I saw where the industry was headed and looked into Pictage- I decided that I would rather do Macintosh consulting and work my commercial photo clients that try to make prints in the bad old years of 2002-2006- when prints from digital STUNK. Pictage seemed archaic even at that time- not being able to remove an image file w/o having to renumber the whole gallery- what a mess.

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  2. Stephen Jennings

    I wish cloudspot was more like Smugmug or Zenfolio with the ability to design the actual website instead of just hosting the gallery. Basically, Cloudspot seems like a better service, but a service like Smugmug is more convenient and good enough..

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  3. Mark Romine

    Not surprised but I am surprised that they lasted this long. I tried using back around 2002 and had a terrible experience with their customer service and the quality of their products and decided to stop using them. After repeated phone calls made to me by one of their customer service reps to get me to give them a second chance and come back I decided to give them another try. Their excuse was they that were experiencing huge growing pains. The 2nd experience was just like the first if not worse. This was over a period of about thirteen months. This was probably the worst experience of dealing with any photo industry supplier that I have ever had in 40 years in the industry. I feel badly for those that have and will loose their jobs.

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  4. Matthew Saville

    The fact that my article from a few months only got two comments, kinda speaks to the lack of interest in Pictage as a company in general. Or maybe it doesn’t heheheh.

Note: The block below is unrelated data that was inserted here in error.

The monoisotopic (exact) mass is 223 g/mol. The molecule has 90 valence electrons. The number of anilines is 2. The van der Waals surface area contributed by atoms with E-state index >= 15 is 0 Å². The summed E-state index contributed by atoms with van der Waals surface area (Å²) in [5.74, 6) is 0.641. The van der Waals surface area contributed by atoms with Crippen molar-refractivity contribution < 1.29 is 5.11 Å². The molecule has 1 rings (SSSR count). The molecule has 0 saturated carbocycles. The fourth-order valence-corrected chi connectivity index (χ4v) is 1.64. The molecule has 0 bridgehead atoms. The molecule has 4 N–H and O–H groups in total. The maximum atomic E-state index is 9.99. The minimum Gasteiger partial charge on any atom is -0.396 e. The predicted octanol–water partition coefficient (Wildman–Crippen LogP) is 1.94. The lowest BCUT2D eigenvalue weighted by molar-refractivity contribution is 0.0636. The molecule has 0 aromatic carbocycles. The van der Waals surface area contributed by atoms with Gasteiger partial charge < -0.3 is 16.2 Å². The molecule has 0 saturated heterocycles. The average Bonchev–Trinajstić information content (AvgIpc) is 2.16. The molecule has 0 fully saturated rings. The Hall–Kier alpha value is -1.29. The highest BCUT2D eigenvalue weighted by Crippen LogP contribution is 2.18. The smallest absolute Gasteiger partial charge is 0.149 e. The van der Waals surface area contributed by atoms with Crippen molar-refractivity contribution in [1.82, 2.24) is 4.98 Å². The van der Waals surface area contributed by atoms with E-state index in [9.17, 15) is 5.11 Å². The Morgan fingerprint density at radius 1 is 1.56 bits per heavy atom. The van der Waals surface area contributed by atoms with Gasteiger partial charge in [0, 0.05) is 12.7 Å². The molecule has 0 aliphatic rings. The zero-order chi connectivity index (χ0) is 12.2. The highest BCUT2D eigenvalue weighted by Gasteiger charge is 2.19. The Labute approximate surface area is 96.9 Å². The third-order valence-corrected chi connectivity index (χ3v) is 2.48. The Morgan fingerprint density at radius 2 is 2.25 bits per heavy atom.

Either way, as you said Hanssie this comes as no surprise. Pictage users mocked the amateurish-ness of sites like SmugMug, and Pictage management probably thought they didn’t have to worry about new business models such as the “shoot and share” generation. They probably saw the writing on the wall with the decline of online print sales, but the point is that they didn’t take action to adapt, scale down if necessary, and/or change their business model completely if necessary.

    As fantastic as digital technology is, it is creating a volatile economic environment for the imaging industry. Adapt or die. Make tough decisions.

    Gary Fong was brilliant enough to ride the wave that hit after film wedding photography died, but before regular consumers figured out they could make their own prints for nine cents at a drugstore.

    Pro photographers (some who say Gary Fong “ruined” the wedding industry by capitalizing on its rapid expansion into the digital age) really have only themselves to blame for today’s wedding photography industry situation, for better or for worse; they’re the ones who were gung-ho about things like the Pictage PUG, and all sorts of other community environments in which we all spread the word that anybody could be a wedding photographer.

    Personally, I still have a very positive outlook on the wedding and portrait photography industry, despite the turbulence. You just need to find the right business model for you, for your personality and your geographic area, and streamline it as much as possible. And I think that the next generation of professional photo hosting / post-production services are really getting that.

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  5. Scott Wyden Kivowitz

    For photographers running WordPress for their websites already, I recommend checking out NextGEN Pro. It’s the premium add-on to the super popular NextGEN Gallery plugin. It offers ecommerce and proofing all on a self-hosted WordPress website.

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  6. Pye

    Yeah, kinda crazy. The end of an era for sure. When we entered the industry, Pictage was the game changer.

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  7. Joseph Wu

    Well that’s unfortunate. Really wonder why they are shutting down..